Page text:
Washington • Transgender students on Wednesday lost federal protections that allowed them to use school restrooms and locker rooms matching their gender identities.
The administration came down on the side of states' rights, lifting Obama-era federal guidelines that had been characterized by Republicans as an example of overreach.
Without the Obama directive, it will be up to states and school districts to interpret federal anti-discrimination law and determine whether students should have access to restrooms in accordance with their expressed gender identity and not just their biological sex.
"This is an issue best solved at the state and local level," Education Secretary Betsy DeVos said.
In a letter to the nation's schools, the Justice and Education departments said the earlier guidance "has given rise to significant litigation regarding school restrooms and locker rooms."
Anti-bullying safeguards would not be affected by the change, according to the letter. "All schools must ensure that all students, including LGBT students, are able to learn and thrive in a safe environment," it said.
It was not clear what immediate impact the change would have on schools, as a federal judge in Texas put a temporary hold on the Obama guidance soon after it was issued — after 13 states sued.
Even without that hold, the guidance carried no force of law. But transgender-rights advocates say it was useful and necessary to protect students from discrimination. Opponents argued it was federal overreach and violated the safety and privacy of other students.
The White House said "returning power to the states paves the way for an open and inclusive process to take place at the local level with input from parents, students, teachers and administrators."
Transgender-rights groups say federal law will still prohibit discrimination against students based on their gender or sexual orientation. Still, they say lifting the Obama directive puts children in harm's way.
"Reversing this guidance tells trans kids that it's OK with the Trump administration and the Department of Education for them to be abused and harassed at school for being trans," said American Federation of Teachers President Randi Weingarten.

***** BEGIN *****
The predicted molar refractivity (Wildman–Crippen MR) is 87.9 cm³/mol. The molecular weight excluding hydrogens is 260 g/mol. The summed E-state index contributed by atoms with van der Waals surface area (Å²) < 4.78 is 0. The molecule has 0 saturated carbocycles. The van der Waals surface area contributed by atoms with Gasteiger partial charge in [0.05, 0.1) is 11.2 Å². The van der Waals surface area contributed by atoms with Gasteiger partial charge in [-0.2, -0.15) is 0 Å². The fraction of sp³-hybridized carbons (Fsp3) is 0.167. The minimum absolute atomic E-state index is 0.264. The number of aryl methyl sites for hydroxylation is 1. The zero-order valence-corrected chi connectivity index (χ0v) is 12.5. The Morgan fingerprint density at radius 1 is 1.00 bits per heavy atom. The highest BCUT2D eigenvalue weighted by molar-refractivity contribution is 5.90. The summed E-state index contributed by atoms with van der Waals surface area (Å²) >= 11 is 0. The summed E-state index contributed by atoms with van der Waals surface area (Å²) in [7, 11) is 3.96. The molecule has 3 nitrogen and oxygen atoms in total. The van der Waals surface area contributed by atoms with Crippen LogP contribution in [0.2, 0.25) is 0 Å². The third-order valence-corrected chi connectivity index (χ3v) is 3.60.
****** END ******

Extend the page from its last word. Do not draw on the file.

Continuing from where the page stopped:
Conservatives hailed the change, saying the Obama directives were illegal and violated the rights of fixed-gender students, especially girls who did not feel safe changing clothes or using restrooms next to anatomical males.
"Our daughters should never be forced to share private, intimate spaces with male classmates, even if those young men are struggling with these issues," said Vicki Wilson, a member of Students and Parents for Privacy. "It violates their right to privacy and harms their dignity."
The Church of Jesus Christ of Latter-day Saints joined other religious groups in an amicus brief to the U.S. Supreme Court opposing the Obama administration's directive allowing transgender students to use restrooms that match their gender identity. The Utah-based faith argued that such policies are best left to Congress and statehouses.
The Obama administration's guidance was based on its determination that Title IX, the federal law prohibiting sex discrimination in education, also applies to gender identity.
The guidance did not sufficiently explain its interpretation of that law, Attorney General Jeff Sessions said in a statement. "Congress, state legislatures and local governments are in a position to adopt appropriate policies or laws addressing this issue," he said.
Legal experts said the change in position could impact pending court cases involving the federal sex discrimination law, including a case to be heard by the Supreme Court in March involving Gavin Grimm, a transgender teen who was denied bathroom access in Virginia.
Fifteen states have explicit protections for transgender students in their state laws, and many individual school districts in other states have adopted policies that cover such students on the basis of their gender identity, said Sarah Warbelow, legal director of the Human Rights Campaign. Just one state, North Carolina, has enacted a law restricting access to restrooms in government-owned buildings to the sex that appears on a person's birth certificate. Lawmakers in more than 10 states are considering similar legislation, according to the National Conference of State Legislatures.